Fifth coming into the semis, Meaghan Benfeito, from Canada, was theoretically a contender for the medals in the final, but several mistakes in the first and fifth round dictated her 13th spot and non-qualification for the final. Her tears in the end of the semis reflected the frustration of a diver with three bronze medals at Olympics (including the third place in individual 10m in Rio 2016). The semis were also complicated for the first Irish female diver ever qualified for the Olympics. After finishing 16th of the prelims, Tanya Watson still improved one position, giving good indications for the future.



Quan Hongchan (CHN):

On whether she was nervous today: “I was a little nervous, but not very, just a little bit.”

On competing outside of China for the first time: “I wasn’t very used to it when we first got here, but after a few days, I adapted.”

On what her coach told her before the competition: “He just told me to relax and not be nervous.”

On her coach lifting her up after the final score: “It actually hurts a little where he lifted me up (laughs).” 

On what the 14-year-old will tell her parents, who watched her competition with her foundation coach in China: “I want to thank them for encouraging me, encouraging me to relax and telling me to just go for my dives freely because it doesn’t matter whether I get a medal or not.” 

On being labelled a diving prodigy: “I don’t think I’m a prodigy. I’m not very bright. I don’t do well in my studies. You ask me all these questions and there’s only a blank in my mind.”

On her younger brother and sister picking up diving and her younger sister saying she also wants to be Olympic champion one day: “I’ll tell her to continue working hard."

On how she will celebrate: “I want to eat a lot of delicious things tonight! I feel like eating latiao (a popular Chinese spicy snack) the most."

On whether she intends to compete at the Olympic Games Paris 2024: “I think I have to train well these few years before thinking about that.” 


Chen Yuxi (CHN):

On making a small mistake in one of her dives today: “Yes, there was a blunder. But overall, I think my performance was not too bad, there were some difficult moves today that I don’t do very well in even during practice.” 

On whether she was nervous:“Not too bad. For me, I just came gunning for results and just wanted to do what I could.”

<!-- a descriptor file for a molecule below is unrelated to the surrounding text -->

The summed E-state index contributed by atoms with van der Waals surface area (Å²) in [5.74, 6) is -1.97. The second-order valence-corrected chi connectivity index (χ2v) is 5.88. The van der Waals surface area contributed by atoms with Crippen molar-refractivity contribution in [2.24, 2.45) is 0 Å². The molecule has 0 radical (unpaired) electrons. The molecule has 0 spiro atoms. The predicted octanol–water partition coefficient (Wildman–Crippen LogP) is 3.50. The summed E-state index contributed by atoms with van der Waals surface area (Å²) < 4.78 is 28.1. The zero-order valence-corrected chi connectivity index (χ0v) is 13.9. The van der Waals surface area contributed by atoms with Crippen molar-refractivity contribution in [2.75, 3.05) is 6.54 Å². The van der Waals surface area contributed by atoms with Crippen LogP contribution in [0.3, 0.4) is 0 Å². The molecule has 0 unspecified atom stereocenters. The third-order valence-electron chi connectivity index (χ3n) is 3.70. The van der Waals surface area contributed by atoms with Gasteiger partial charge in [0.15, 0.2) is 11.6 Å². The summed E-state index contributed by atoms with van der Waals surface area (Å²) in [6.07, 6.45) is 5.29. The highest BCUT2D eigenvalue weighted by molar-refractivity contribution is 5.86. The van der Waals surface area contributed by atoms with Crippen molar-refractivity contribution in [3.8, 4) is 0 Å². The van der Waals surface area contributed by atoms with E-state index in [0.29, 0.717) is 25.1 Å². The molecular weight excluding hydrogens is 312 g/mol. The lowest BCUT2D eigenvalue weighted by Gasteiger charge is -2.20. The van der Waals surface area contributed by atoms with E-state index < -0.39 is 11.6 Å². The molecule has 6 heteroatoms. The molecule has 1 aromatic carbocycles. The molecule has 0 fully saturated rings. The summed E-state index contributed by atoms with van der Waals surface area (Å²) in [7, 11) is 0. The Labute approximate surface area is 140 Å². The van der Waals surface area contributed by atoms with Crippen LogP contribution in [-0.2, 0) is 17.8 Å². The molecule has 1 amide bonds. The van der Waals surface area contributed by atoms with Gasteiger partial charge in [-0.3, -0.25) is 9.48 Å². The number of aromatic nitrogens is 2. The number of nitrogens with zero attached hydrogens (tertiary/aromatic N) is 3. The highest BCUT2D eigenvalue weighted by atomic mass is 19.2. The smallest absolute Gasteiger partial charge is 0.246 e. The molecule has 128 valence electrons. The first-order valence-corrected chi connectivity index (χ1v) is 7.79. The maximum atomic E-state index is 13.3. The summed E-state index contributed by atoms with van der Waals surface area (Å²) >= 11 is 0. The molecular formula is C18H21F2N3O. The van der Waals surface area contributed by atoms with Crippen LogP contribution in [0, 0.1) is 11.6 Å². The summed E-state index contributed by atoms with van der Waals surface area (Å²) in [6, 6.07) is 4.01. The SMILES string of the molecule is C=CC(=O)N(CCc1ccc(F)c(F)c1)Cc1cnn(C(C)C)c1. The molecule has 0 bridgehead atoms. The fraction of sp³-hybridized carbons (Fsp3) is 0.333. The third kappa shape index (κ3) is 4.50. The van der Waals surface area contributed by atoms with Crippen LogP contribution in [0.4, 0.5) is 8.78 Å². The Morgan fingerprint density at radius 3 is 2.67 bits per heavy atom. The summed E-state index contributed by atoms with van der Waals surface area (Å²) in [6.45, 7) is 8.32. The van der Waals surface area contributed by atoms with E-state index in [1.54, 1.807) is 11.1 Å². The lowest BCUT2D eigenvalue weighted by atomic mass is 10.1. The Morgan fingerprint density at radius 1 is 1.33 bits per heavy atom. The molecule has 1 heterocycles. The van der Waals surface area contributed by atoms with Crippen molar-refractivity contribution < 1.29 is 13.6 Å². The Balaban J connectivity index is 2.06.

On teammate Quan: “She has a carefree personality, but is meticulous in doing things. During competition, she holds herself well together. She was flawless today.”

On whether it was a fight between her and her teammate for gold: “She’s at a higher level than I am. I think I’m not at my peak form now, whereas she is.”

On looking emotional on the podium: “I felt emotional. You feel that all the sacrifices you made has amounted to something. Even if it’s not gold, a silver medal is also a great encouragement.” 

On being Olympic medallists at such a young age (she is 15, Quan is 14): “I think the best way to deal with it is just let go. Think about your dives, not about the results. Just perform your dives as you normally would.” 

On Paris 2024: “I intend to fight for my spot. I hope to continue and be there in Paris.” 

On what she will tell her parents: “I will thank them. Thank them for supporting my passion all these years, and for going through so much to bring me up.” 


Melissa Wu (AUS):

On being the oldest diver in the finals, at 29: “I think experience definitely helps a lot, especially when there's a bit of pressure applied. For me, the experience is not just in physically diving during the competitions, but being able to cope mentally and emotionally in those challenging situations.

"I think that's the hardest thing, as a diver, when you realise, I'm within a shot (at winning), that's when things can crumble really quickly."

On working on her mental game: "I get quite nervous in competition and as I've mentioned before, it's something I've had to work really, really hard on.

"I work with a mindset coach, we've been working together now since probably 2014. “Especially during the pandemic, when we couldn't do a lot of physical training, we worked on that.”

On what it’s like to compete with the Chinese teenagers: “I think they're amazing, they're amazing to watch and I've always looked up to all of the Chinese divers. I definitely try to emulate their work ethic and I'm so happy that they also had a really good performance today.”

On her plans for the future after four Olympics: "At the moment, I'm not really sure if I'll continue diving or not. I've built up a lot of things in my life outside of diving, so I think that will keep me busy for now.

"I’m running businesses, and I coach a younger squad of divers as well, a high-performance squad.

“I think it’s great for them to be able to have a coach that understands them and understands that it's not always about the good stuff, about the medals. There's a lot of challenges that go along with it."

On one of her downs, when she considered leaving the sport:

“Before Rio, my sister passed away and that was really, really tough for my family. I think it's something that you'd never really … you don't get over it, it’s just that time just passes and you just get used to living with it. For me that's still one of my greatest challenges that I've continued to face every day.”